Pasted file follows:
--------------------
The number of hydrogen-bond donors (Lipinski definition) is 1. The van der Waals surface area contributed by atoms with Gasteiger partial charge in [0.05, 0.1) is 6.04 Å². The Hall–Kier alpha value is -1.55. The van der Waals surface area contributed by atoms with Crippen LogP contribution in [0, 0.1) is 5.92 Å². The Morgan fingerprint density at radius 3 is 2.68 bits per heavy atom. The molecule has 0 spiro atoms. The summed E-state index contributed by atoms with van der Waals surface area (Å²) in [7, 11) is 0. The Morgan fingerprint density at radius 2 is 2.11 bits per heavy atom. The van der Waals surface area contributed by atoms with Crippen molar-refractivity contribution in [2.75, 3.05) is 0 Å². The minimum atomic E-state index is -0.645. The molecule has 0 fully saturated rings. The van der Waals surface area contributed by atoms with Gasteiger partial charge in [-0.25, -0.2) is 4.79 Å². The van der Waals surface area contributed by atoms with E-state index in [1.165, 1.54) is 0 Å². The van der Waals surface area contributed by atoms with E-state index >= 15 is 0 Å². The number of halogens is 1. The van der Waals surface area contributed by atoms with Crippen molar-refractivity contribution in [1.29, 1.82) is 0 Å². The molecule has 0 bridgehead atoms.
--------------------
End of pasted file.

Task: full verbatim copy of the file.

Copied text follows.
The number of hydrogen-bond donors (Lipinski definition) is 1. The van der Waals surface area contributed by atoms with Gasteiger partial charge in [0.05, 0.1) is 6.04 Å². The Hall–Kier alpha value is -1.55. The van der Waals surface area contributed by atoms with Crippen LogP contribution in [0, 0.1) is 5.92 Å². The Morgan fingerprint density at radius 3 is 2.68 bits per heavy atom. The molecule has 0 spiro atoms. The summed E-state index contributed by atoms with van der Waals surface area (Å²) in [7, 11) is 0. The Morgan fingerprint density at radius 2 is 2.11 bits per heavy atom. The van der Waals surface area contributed by atoms with Crippen molar-refractivity contribution in [2.75, 3.05) is 0 Å². The minimum atomic E-state index is -0.645. The molecule has 0 fully saturated rings. The van der Waals surface area contributed by atoms with Gasteiger partial charge in [-0.25, -0.2) is 4.79 Å². The van der Waals surface area contributed by atoms with E-state index in [1.165, 1.54) is 0 Å². The van der Waals surface area contributed by atoms with E-state index >= 15 is 0 Å². The number of halogens is 1. The van der Waals surface area contributed by atoms with Crippen molar-refractivity contribution in [1.29, 1.82) is 0 Å². The molecule has 0 bridgehead atoms.